Lowriders at the Petersen

Chris Roark (Tradicionals car club), 1958 Chevrolet Impala Final Score. Roark Collection

Can cars be art? The Petersen Automotive Museum has often landed in that basically pointless conversation. The Petersen has championed sleek Art Deco coachbuilders and one-off models painted by market-validated contemporary artists. My take is that most cars are best appreciated as design, not art per se. And when big-money automakers commission big-money artists to paint their cars, the upside is for the brand, not the artist. Those wanting authentic examples of cars as art can better find it the Petersen's recently opened "Best in Low: Lowrider Icons of the Street and Show." 

Chris Roark (Tradicionals car club), 1958 Chevrolet Impala Final Score. Roark Collection
Albert De Alba Sr. (Elite car club), 1963 Chevrolet Impala El Rey. Collection of Albert De Alba

Lowriders were a Latino inversion of Anglo hot-rod culture (the foundation of Robert E. Petersen's publishing empire, incidentally). Hot-rodders valued speed and lowered the fronts of the dated American models they could afford. Lowriders lowered the backs of their cars and prized slowness, for the goal was to display the cars while cruising the boulevards. When Los Angeles banned lowriders, their makers installed hydraulic systems so that the cars could be made street-legal, or not, at the push of a button.

Sandy Avila, 1984 Oldsmobile Cutlass Supreme Simply Beautiful. Collection of Sandy Avila

"Taste is the enemy of art," said Duchamp ("of creativity," said Picasso). The lowrider aesthetic is a maximalist reaction to mid-century miminalism. Everything is a decorated shed (lead sled). It is often "bad taste" (the John Waters show next door, at the Academy Museum, is not an entirely irrelevant point of comparison). Lowrider taste values humor, sentimentality, nostalgia, the male gaze, and the artist's vision if not their hand. It is Pop without the need to deep-freeze emotions, and it is the very wellspring of finish fetish. (I gained a better appreciation of early Judy Chicago, even though she's not in the show. There is however a growing woman presence in lowrider culture, with notable examples on view.)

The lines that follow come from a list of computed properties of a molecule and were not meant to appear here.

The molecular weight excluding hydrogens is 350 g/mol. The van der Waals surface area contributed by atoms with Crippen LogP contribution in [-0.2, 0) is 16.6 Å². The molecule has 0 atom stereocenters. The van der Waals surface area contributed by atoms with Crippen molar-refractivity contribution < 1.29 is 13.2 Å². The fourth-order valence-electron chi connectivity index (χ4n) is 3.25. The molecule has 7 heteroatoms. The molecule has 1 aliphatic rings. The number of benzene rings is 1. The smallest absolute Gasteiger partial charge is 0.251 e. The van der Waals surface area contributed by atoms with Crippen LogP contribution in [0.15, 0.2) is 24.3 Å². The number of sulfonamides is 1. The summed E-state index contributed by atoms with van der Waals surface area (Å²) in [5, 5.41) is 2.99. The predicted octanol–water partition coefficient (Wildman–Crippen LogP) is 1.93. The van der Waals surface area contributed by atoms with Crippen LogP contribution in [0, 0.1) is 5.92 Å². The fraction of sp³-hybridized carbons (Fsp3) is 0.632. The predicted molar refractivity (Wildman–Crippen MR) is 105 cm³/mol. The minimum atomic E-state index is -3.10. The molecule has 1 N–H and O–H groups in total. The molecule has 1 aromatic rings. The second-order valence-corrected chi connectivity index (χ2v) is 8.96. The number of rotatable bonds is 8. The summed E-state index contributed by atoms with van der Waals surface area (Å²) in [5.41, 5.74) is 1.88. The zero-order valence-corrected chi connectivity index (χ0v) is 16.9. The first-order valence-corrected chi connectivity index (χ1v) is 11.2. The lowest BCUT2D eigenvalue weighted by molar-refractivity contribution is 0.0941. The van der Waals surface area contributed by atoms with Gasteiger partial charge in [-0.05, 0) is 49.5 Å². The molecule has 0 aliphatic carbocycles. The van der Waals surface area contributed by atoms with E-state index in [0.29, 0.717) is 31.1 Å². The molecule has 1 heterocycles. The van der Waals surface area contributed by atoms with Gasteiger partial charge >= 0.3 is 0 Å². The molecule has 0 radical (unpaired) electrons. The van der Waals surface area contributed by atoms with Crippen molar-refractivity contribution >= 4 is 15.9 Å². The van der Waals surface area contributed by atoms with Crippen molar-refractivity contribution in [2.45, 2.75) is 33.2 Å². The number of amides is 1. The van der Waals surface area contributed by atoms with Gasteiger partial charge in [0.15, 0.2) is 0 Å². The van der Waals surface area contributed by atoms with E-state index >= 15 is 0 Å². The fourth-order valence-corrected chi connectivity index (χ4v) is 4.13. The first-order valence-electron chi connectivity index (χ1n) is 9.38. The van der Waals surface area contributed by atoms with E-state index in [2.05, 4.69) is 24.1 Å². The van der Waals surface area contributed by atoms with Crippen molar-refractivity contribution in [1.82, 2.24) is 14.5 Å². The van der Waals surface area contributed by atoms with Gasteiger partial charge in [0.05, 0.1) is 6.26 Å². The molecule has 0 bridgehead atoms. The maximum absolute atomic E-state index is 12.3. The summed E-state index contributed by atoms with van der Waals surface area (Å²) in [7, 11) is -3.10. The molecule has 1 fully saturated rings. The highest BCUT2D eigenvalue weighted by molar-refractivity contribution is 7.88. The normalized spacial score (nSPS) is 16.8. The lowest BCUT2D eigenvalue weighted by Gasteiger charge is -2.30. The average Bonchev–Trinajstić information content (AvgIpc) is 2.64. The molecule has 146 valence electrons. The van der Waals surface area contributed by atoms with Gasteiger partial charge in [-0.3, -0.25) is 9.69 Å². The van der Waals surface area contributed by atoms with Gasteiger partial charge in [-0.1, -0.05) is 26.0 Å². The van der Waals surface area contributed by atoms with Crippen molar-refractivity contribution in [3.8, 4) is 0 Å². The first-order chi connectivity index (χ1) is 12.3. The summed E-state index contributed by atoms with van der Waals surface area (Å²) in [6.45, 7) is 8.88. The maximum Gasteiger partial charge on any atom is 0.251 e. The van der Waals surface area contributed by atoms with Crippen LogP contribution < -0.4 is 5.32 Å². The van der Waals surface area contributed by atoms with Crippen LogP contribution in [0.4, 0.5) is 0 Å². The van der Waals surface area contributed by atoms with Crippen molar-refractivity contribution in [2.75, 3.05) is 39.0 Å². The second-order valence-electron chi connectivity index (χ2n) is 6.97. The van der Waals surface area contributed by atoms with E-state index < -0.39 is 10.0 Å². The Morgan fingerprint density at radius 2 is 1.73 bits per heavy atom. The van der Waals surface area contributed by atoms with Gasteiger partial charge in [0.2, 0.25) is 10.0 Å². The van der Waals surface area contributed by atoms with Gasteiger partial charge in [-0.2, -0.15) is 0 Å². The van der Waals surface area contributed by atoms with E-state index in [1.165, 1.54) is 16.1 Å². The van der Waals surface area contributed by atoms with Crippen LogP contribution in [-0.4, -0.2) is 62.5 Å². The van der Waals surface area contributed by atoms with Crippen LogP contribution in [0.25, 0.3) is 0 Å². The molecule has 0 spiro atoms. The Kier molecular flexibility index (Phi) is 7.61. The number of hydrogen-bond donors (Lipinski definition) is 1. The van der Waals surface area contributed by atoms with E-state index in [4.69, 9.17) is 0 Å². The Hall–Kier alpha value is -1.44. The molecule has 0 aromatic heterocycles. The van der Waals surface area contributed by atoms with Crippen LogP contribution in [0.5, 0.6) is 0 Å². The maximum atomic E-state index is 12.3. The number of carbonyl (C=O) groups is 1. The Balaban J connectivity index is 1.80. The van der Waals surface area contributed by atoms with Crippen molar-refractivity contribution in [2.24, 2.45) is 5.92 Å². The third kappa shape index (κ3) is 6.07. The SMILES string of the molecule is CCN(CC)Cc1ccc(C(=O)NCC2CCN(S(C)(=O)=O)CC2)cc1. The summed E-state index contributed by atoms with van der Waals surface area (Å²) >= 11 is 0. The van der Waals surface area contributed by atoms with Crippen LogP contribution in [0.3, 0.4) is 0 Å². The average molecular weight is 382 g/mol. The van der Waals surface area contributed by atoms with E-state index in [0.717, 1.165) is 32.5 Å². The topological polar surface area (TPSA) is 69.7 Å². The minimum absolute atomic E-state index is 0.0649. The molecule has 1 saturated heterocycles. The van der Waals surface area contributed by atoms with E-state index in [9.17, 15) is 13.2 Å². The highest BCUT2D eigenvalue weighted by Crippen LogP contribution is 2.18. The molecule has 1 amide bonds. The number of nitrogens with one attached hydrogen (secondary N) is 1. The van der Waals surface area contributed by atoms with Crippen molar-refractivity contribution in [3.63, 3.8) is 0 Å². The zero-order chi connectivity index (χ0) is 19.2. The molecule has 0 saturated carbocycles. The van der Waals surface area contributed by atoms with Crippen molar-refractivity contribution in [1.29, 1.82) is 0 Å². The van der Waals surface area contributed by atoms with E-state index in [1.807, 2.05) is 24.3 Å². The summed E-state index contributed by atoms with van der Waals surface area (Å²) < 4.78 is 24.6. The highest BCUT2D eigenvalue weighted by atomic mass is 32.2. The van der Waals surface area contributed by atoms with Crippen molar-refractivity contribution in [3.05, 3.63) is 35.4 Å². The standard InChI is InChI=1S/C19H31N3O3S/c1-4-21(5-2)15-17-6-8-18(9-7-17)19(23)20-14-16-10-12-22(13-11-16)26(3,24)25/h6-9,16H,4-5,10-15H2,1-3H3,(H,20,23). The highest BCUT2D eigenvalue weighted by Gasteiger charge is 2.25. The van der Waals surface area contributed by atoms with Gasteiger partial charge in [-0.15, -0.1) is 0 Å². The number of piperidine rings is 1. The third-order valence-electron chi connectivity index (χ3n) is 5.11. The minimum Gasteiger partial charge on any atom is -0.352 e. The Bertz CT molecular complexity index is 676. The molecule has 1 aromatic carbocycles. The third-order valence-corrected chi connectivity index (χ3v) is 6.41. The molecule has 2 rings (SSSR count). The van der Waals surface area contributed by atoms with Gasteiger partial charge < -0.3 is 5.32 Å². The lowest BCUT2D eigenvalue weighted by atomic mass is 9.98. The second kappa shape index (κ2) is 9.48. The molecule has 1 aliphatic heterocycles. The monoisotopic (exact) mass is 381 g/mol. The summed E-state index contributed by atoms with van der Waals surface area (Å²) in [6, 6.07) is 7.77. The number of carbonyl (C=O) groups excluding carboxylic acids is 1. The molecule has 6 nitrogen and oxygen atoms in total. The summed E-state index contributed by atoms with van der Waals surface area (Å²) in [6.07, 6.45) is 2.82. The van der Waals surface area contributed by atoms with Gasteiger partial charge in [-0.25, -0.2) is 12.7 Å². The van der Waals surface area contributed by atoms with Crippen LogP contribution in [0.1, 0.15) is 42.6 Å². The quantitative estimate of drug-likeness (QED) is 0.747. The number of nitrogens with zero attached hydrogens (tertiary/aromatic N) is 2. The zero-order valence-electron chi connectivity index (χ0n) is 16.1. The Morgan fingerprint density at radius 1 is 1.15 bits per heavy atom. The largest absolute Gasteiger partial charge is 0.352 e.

Takahiko Izawa, 1958 Chevrolet Impala. Courtesy of Presto Co. and Rohan Izawa Design

The lowrider aesthetic is additive. The Petersen presents a timeline of incremental innovations: pinstriping, airbrushing, engraving, etc. None have exactly gone out of fashion. Many new, competition-worthy cars encapsulate the whole history of lowrider decoration.

Bernardo Casian, 1950 Chevrolet Deluxe Pretty in Pink. Private collection
Joe Ray (Lifestyle car club), 1979 Lincoln Continental MK V Las Vegas. Collection of Joe Ray
Jesse Valadez (Imperials car club), 1964 Chevrolet Impala Gypsy Rose (detail of paint). Collection of Jesse Valadez
Bobby Garza (Good Times car club), 1957 Chevrolet Double Trouble. Collection of Rocky and Rambo Garza

Lowrider shows are the salons, biennales, and art fairs of the culture. Competion cars are conceived not just as cruisable statements but as installation art. They are parked on mirrors to display underside finery. Wheels and painted hoods are detached as if in an "exploded" diagram, and shown as objets in their own right. Sometimes there are airbrushed credit panels, like in a movie.

Mister Cartoon (Pegasus LA car club), 1959 Chevrolet Impala Penny Lane. Cartoon's Private Collection

To the trans-lowrider art world, Mister Cartoon is the best-known artist here. He is represented by Penny Lane, a 1959 Impala, and an independent airbrushed metal painting, Fire and Desire (2023). 

Elite Car Club, 2015 Azteca de Oro. Collection of Roberto Garcia

The show includes motorcycles and bicycles as well as cars. Rather than an afterthought, the two-wheelers often distill the ideas to their most concentrated form. Azteca de Oro, a bicycle, combines an Aztec past with a fractal future (or maybe the other way around). 

Bobby Garza (Good Times car club), 1957 Chevrolet Double Trouble. Collection of Rocky and Rambo Garza
"Best in Low" is the fourth lowrider show the Petersen Museum has done, and it's claimed to be the largest such museum show anywhere. It's to run through spring 2025.
"Zombie Joe" Chavez (Duke's car club), 1954 Chevrolet 210 Green Bean. Collection of "Zombie Joe" Chavez


These pics demonstrate masterly design creativity. To my mind, they are also outstanding examples of contemporary American decorative art.